4. The subject-matter of claim 14 therefore differs from the disclosure of D1 by the feature that the ram is guided in the housing of the actuator module. This has the effect that the actuator is a self-contained unit whose function could be tested before being fitted to the brake.
4.1 The appellant argues that the skilled person faced with the problem of introducing the balls and rollers when assembling the actuator to the brake calliper would, on the basis of his general technical knowledge and without the need for inventive activity, provide a projecting sleeve on the actuator housing to retain the balls and rollers. The board disagrees with that point of view. The general technical knowledge of the skilled person is normally represented by encyclopaedias, textbooks, dictionaries and handbooks (see T 890/02, OJ EPO 2005, 497). In the present technical field it would extend also to knowledge of commonly employed mechanisms and technical equivalents of commonly known elements. None of those definitions of the general technical knowledge of the skilled person lends support to the appellant's view that the subject-matter of present claim 14 is obvious. Indeed, what the appellant argues as being within the normal design freedom of the skilled person would in fact require a radical departure from the teaching of D1 in that the projecting sleeve would need to accurately engage with the brake calliper for transfer of the transverse loads. Considerations of overall size, weight and cost thus would hardly encourage the skilled person to adopt such a change.
5. The appellant also referred in its statement setting out the grounds of appeal to evidence D9 to D12. In accordance with Article 12(4) RPBA (OJ EPO 2007, 537-547) everything presented by an appellant in its statement setting out the grounds of appeal shall be taken into account by the board "without prejudice to the power of the Board to hold inadmissible facts, evidence or requests which could have been presented in the first instance proceedings".
5.1 The appellant argues that it was motivated to search for further evidence by the interpretation given by the opposition division to claim 18 as granted, namely that it implied that the actuator module would operate to reciprocate the ram without being mounted on the brake. This is the effect achieved by the feature which now has been included in the corresponding claim 14 that the ram is guided in the module housing. It was first argued by the respondent (patent proprietor) that claim 18 as granted should be interpreted in this way in a letter received at the EPO on 16 November 2006, which was after the date on which the appellant admits to have become aware of D9 to D12. The appellant nevertheless made no attempt to introduce the evidence D9 to D12 during the subsequent final month of opposition proceedings. The evidence D9 to D12 therefore could have been presented during first instance proceedings and so may be admitted at the board's discretion. It is established case law of the boards that one consideration in deciding how to exercise such discretion is the relevance of the evidence.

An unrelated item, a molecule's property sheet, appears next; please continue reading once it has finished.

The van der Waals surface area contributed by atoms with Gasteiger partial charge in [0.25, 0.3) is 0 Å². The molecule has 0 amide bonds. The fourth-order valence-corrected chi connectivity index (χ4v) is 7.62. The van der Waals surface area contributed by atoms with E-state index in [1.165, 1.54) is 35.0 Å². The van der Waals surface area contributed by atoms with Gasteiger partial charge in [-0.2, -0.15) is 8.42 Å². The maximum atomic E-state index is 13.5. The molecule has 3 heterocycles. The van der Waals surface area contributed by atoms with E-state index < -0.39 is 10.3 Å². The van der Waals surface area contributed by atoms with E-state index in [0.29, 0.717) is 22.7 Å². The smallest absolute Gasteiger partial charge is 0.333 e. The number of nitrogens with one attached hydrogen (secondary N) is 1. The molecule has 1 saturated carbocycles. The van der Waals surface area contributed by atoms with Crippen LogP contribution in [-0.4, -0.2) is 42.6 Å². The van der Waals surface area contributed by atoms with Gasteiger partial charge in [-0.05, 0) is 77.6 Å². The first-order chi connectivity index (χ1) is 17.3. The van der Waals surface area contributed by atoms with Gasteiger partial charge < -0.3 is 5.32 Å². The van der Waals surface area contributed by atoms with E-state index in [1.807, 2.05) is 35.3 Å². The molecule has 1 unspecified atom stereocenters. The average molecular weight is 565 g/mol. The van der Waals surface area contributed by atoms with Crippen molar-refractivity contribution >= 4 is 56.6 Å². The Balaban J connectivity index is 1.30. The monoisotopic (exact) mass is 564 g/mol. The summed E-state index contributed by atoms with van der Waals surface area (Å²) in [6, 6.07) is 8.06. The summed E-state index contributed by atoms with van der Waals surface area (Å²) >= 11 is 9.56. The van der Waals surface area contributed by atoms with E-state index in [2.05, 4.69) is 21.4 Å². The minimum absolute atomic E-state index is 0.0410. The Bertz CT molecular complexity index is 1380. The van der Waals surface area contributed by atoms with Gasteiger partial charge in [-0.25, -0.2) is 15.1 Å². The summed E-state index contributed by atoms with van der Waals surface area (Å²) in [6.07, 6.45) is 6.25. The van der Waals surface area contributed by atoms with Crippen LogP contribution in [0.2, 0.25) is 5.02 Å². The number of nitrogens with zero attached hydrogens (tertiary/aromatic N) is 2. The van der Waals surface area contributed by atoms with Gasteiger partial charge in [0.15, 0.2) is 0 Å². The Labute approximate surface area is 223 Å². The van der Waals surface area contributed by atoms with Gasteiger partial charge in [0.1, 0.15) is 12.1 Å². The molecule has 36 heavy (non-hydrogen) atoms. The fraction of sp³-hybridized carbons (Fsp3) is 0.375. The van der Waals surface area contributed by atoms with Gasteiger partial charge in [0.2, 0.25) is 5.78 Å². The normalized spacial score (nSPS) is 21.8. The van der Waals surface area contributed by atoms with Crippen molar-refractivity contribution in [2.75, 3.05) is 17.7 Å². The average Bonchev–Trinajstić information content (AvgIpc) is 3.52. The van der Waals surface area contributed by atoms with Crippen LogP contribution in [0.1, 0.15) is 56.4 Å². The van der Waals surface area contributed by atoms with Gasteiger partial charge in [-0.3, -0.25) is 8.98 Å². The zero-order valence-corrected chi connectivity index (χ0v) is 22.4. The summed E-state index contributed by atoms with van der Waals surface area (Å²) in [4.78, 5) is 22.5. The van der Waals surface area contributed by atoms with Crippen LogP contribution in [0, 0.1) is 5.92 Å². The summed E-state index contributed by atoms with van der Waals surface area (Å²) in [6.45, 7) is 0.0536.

5.2 D9 relates to an alleged public prior use of an actuator. However, there is insufficient substantiation regarding its availability to the public. D10 relates to an electrical actuator for a disc brake in which the ram is the reverse construction of that in D1, whereby the nut is formed by the rotor of the motor and the piston is prevented from rotating relative to the actuator housing by its engagement with the backing plate of the brake pad. D11 was published after the priority date of the present patent and was cited only in respect of novelty in accordance with Article 54(3) EPC 1973 of the claims as granted. The appellant has not suggested that D11 would be detrimental to novelty of the present claims. D12 relates to a conventional braking arrangement in which the actuator is integrated into the brake head and therefore would not be considered relevant by the skilled person seeking to solve the problem addressed by the present patent.
5.3 On the basis of the foregoing the board concludes that none of D9 to D12 is of sufficient relevance to the present procedure to warrant further consideration. The board therefore exercises its discretion in accordance with Article 114(2) EPC 1973 and disregards this evidence.
6. It follows from the above considerations that the subject-matter of claim 14 involves an inventive step (Article 56 EPC 1973). The same conclusion is applicable also as regards claim 6 which relates to a method which requires the existence of an actuator having the same features as are specified in claim 14. Similar considerations apply also in respect of claims 1, 8, see point 2 above, and dependent claims 2-5, 7 and 9-13.
For these reasons it is decided that:
1. The decision under appeal is set aside.
2. The case is remitted to the first instance with the order to maintain the patent on the basis of the following documents:
- claims 1 to 14 and amended description and drawings, all filed at the oral proceedings.